Within the Gospel of John the story is told of Jesus meeting with a Samaritan woman at a well. The story is unusual for all kinds of reasons but Jesus is reported to have said:

“Everyone who drinks this water will be thirsty again, but whoever drinks the water I give them will never thirst. Indeed, the water I give them will become in them a spring of water welling up to eternal life.” (John 4:13-14)

Jesus is not referring to actual water but to something spiritual, an offer of hope that lasts for ever. What does the church offer; bottled water, tap water, fresh spring water, stale stored water or contaminated water?

I’d suggest that traditional churches are like the utility company, offering a package of Christianity that is theoretically equally available to all, but the systems are aging and creaking at the seams. Just as London still relies on the infrastructure built by the Victorian’s through the 1800’s much of the traditional church in existence today is of the same era and relies on the same structures (and I don’t just mean the buildings). There have been some attempts at new forms and structures of church, modernising the traditional, a new means of delivery but essentially the same product. Like bottled water there is commercialisation, it is most readily available to those who can afford it, directed at a predominantly middle class, professional demographic.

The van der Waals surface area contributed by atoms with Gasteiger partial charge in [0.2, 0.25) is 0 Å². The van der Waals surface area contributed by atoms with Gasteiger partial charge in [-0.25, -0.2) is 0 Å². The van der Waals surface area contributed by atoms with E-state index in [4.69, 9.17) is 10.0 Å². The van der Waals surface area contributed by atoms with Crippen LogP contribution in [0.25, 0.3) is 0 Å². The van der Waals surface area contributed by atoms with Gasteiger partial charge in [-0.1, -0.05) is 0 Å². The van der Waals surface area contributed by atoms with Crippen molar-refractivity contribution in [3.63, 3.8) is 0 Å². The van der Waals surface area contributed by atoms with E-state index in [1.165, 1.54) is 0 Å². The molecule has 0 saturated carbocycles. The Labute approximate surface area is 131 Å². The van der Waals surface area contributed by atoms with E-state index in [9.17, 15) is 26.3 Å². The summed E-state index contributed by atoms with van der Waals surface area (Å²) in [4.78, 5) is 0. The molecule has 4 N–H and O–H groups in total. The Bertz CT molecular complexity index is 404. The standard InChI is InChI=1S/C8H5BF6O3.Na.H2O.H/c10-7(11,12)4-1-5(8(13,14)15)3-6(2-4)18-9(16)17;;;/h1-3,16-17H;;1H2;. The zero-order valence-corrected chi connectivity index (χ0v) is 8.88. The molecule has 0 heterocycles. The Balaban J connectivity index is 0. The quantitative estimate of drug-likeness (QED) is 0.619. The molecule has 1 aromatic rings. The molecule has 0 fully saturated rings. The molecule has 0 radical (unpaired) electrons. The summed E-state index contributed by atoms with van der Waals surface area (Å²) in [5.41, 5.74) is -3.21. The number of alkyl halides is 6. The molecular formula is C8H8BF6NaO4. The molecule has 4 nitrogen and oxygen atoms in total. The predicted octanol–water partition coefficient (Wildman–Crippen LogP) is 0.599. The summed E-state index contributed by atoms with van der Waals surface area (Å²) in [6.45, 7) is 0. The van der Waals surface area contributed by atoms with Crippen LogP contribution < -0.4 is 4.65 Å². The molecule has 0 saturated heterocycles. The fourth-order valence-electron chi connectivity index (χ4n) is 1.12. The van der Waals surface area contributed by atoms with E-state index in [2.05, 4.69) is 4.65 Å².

What concerns me is the church has become reliant on models of delivering sanitised spirituality through a Victorian system or a bottled version with exaggerated promises. As the church in the West continues to decline it is looking backwards to models that worked in the relatively recent past but is not tapping into the fresh springs that reflects the water and spiritual life Jesus refers to. The problem facing the church is that we have paved over the streams and filled in the wells, redirected the spiritual water through filters and down pipes to ensure it all comes out of the taps or fills the bottles with the bacteria’s and microorganisms of the production companies choosing.
There is of course a risk of contamination. I heard a lot about false prophets (those making promises about blessings in return for financial giving) in Zimbabwe and their influence throughout Africa. Certain ‘pastors’, ‘prophets’ and ‘apostles’ are living in extreme luxury, with private jets and the like, exploiting congregations who are struggling to buy food and educate their children. There is plenty of contamination in the Western church too. Some will say contamination comes in the form of liberal/ progressive theology whilst others will point the finger towards the conservative/ traditional wing of the church without realising there are faults at both ends of spectrum and all the way through the middle.

The utility company church and the bottled water church are not all bad. There are some really good elements. Much of what they supply is truly needed. Yet due to the burden and costs of maintenance requirements the structures of the church are often either buckling under the pressure and the bottle water church is exclusive and not accessible to all who need it. The church faces the challenge of rediscovering the joy, refreshing, taste and hope that comes with water from the fresh stream. As pastors and church leaders we have a responsibility to rediscover this for ourselves, to move away from church as a business to church as a means of access to the living water. This means not sticking with the learned structures and behaviours but bravely going out into the wilderness to locate the streams.